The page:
Henry B. Nevins, Incorporated

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Henry B. Nevins Incorporated was wooden-hull yacht builder in City Island, New York founded in 1907 by Henry B. Nevins. Nevins was a master yacht builder and author on vessel construction who apprenticed at the island's Charles L. Seabury & Company.[1] Later he purchased the nearby Byles Yard to increase his company's acreage. Henry B. Nevins Inc. built custom sail and motor yachts and racing craft for affluent clients,[2] but also small tugs and barges for commercial customers.[3] Run by a perfectionist, Nevins' company seasoned its own lumber, designed and machined its own fittings, made its own glue, and balanced spars by weighing shavings. As a result, Nevins built more cup-winning yachts than anyone else in the industry.[1]

In 1939, Henry B. Nevins Inc. was awarded $15,000 by the United States Navy for the best design of a 54-foot motor torpedo boat.[4] During World War II, Henry B. Nevins Inc. built 24 YMS-1 class minesweepers for the U.S. Navy and 4 aircraft-rescue boats during as part of the war effort.[5] A few yachts built by Nevins before World War II, such as USS Saluda served the Navy during the war.[6] Following World War II the yard resumed private and commercial shipbuilding.[3] Nevins died in 1950.[1] Except for three minesweepers built for the Belgian Navy in 1953-54,[3] the shipyard was unable to compete with postwar European shipyards able to make yachts at 1/3 the cost. His widow sold the yard in 1954 and it ceased operations in 1962. The former site is now occupied by the City Island School.[5] Today little remains of the yard except for marine railways and slipways only visible at low tide.[3]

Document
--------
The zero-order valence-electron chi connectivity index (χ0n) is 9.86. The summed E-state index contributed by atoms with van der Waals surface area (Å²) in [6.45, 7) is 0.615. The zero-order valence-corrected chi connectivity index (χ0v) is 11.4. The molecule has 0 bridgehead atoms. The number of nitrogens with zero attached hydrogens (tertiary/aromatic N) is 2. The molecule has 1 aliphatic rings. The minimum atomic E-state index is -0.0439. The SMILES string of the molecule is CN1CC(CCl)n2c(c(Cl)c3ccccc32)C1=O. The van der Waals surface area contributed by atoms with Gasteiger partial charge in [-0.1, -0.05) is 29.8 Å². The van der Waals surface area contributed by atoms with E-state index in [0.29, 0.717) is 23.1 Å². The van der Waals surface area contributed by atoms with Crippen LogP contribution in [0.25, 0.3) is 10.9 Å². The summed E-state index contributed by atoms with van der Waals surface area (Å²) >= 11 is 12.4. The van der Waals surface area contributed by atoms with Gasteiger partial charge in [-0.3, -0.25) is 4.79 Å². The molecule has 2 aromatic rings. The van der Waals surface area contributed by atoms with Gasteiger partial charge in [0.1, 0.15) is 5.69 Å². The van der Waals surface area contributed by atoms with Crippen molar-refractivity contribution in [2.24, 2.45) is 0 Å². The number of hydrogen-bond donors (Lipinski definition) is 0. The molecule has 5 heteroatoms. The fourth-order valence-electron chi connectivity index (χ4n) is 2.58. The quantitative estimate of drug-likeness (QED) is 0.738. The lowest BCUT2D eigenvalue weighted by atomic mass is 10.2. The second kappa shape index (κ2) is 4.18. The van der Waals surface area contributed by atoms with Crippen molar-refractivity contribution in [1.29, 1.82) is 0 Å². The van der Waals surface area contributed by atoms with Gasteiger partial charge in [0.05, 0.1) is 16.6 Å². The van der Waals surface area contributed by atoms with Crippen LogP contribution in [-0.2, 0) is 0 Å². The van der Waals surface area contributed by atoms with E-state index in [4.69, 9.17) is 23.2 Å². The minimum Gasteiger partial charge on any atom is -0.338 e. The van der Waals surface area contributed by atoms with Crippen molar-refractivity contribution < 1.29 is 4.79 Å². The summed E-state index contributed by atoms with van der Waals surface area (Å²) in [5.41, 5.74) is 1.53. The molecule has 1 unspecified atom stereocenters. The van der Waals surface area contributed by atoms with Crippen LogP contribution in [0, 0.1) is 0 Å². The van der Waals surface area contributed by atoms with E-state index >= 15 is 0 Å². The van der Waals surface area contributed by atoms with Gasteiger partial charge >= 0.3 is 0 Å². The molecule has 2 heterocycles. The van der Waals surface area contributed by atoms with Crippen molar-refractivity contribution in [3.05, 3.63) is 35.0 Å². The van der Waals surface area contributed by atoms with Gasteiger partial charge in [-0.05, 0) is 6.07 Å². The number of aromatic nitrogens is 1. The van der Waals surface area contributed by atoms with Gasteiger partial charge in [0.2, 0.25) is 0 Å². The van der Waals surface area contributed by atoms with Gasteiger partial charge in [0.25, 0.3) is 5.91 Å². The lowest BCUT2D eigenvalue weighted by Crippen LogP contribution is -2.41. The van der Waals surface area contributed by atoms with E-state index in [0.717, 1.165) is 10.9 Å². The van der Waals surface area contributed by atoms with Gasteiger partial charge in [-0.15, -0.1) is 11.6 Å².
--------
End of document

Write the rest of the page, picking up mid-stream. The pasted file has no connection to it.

Nevins built the Fishers Island One Design. Designed by Charles Mower these sloops had a 24-foot hull with 15 feet on the waterline and 7-foot beam.[7] The first boats were gaff rigged sloops. 25 built.

References[edit]

  1. ^ a b c "MODERN LIVING: As Idle as a Painted Ship - TIME." TIME.com. N.p., 12 June 1954. Web. 2 July 2010. <http://www.time.com/time/magazine/article/0,9171,861010,00.html>.
  2. ^ "Henry B. Nevins, Inc. Shipyard Collection." Mystic Seaport. N.p., n.d. Web. 2 July 2010. <http://library.mysticseaport.org/manuscripts/coll/spcoll028.cfm>.
  3. ^ a b c d "Former Site of Henry B. Nevins Yacht Builders New York City." Wikimapia. N.p., n.d. Web. 3 July 2010. <http://wikimapia.org/12009493/Former-Site-of-Henry-B-Nevins-Yacht-Builders>.
  4. ^ "NATIONAL DEFENSE: Small Boats - TIME." TIME.com. TIME Magazine, 10 April 1939. Web. 2 July 2010. <http://www.time.com/time/magazine/article/0,9171,760967,00.html>.
  5. ^ a b "Henry B. Nevins Yacht Builders." U.S. Shipbuilding History. N.p., n.d. Web. 2 July 2010. <http://www.shipbuildinghistory.com/history/shipyards/6yacht/inactive/nevins.htm>.
  6. ^ "Saluda (YAG-87) ex Saluda (IX-87)." NavSource Online: Service Ship Photo Archive. N.p., n.d. Web. 3 July 2010. <http://www.navsource.org/archives/09/46/46087.htm>.
  7. ^ Egan, James F.X.. "Fisher Island One Designs." Groton Long Point Yacht Club. N.p., n.d. Web. 3 July 2010. <"Archived copy". Archived from the original on 1 June 2011. Retrieved 3 July 2010.